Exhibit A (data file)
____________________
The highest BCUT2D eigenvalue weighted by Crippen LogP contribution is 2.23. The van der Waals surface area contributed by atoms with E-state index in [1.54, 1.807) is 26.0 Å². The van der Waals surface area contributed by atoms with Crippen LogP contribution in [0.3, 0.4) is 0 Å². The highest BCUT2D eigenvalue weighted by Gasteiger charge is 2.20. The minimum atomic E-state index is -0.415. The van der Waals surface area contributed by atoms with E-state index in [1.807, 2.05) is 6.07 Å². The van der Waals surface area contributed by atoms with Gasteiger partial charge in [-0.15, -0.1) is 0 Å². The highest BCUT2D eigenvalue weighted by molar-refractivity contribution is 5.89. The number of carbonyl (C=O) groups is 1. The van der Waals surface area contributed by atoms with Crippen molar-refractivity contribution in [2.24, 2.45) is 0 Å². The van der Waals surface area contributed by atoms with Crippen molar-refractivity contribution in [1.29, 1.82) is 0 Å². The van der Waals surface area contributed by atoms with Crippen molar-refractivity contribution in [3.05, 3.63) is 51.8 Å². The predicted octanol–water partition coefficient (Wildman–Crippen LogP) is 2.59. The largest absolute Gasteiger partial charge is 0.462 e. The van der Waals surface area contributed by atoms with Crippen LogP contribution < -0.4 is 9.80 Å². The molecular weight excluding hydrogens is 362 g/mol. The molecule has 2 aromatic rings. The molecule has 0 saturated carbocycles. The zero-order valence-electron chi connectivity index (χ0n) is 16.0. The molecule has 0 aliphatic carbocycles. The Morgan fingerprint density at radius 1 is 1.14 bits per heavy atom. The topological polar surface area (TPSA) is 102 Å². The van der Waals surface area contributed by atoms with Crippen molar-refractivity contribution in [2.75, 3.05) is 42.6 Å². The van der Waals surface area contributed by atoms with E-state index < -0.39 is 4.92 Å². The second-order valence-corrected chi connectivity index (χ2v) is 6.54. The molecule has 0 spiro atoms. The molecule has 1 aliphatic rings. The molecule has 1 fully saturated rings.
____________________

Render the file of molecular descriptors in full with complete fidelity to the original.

The highest BCUT2D eigenvalue weighted by Crippen LogP contribution is 2.23. The van der Waals surface area contributed by atoms with E-state index in [1.54, 1.807) is 26.0 Å². The van der Waals surface area contributed by atoms with Crippen LogP contribution in [0.3, 0.4) is 0 Å². The highest BCUT2D eigenvalue weighted by Gasteiger charge is 2.20. The minimum atomic E-state index is -0.415. The van der Waals surface area contributed by atoms with E-state index in [1.807, 2.05) is 6.07 Å². The van der Waals surface area contributed by atoms with Gasteiger partial charge in [-0.15, -0.1) is 0 Å². The highest BCUT2D eigenvalue weighted by molar-refractivity contribution is 5.89. The number of carbonyl (C=O) groups is 1. The van der Waals surface area contributed by atoms with Crippen molar-refractivity contribution in [2.24, 2.45) is 0 Å². The van der Waals surface area contributed by atoms with Crippen molar-refractivity contribution in [1.29, 1.82) is 0 Å². The van der Waals surface area contributed by atoms with Crippen molar-refractivity contribution in [3.05, 3.63) is 51.8 Å². The predicted octanol–water partition coefficient (Wildman–Crippen LogP) is 2.59. The largest absolute Gasteiger partial charge is 0.462 e. The van der Waals surface area contributed by atoms with Crippen LogP contribution < -0.4 is 9.80 Å². The molecular weight excluding hydrogens is 362 g/mol. The molecule has 2 aromatic rings. The molecule has 0 saturated carbocycles. The zero-order valence-electron chi connectivity index (χ0n) is 16.0. The molecule has 0 aliphatic carbocycles. The Morgan fingerprint density at radius 1 is 1.14 bits per heavy atom. The topological polar surface area (TPSA) is 102 Å². The van der Waals surface area contributed by atoms with Crippen molar-refractivity contribution in [2.75, 3.05) is 42.6 Å². The van der Waals surface area contributed by atoms with E-state index < -0.39 is 4.92 Å². The second-order valence-corrected chi connectivity index (χ2v) is 6.54. The molecule has 0 spiro atoms. The molecule has 1 aliphatic rings. The molecule has 1 fully saturated rings.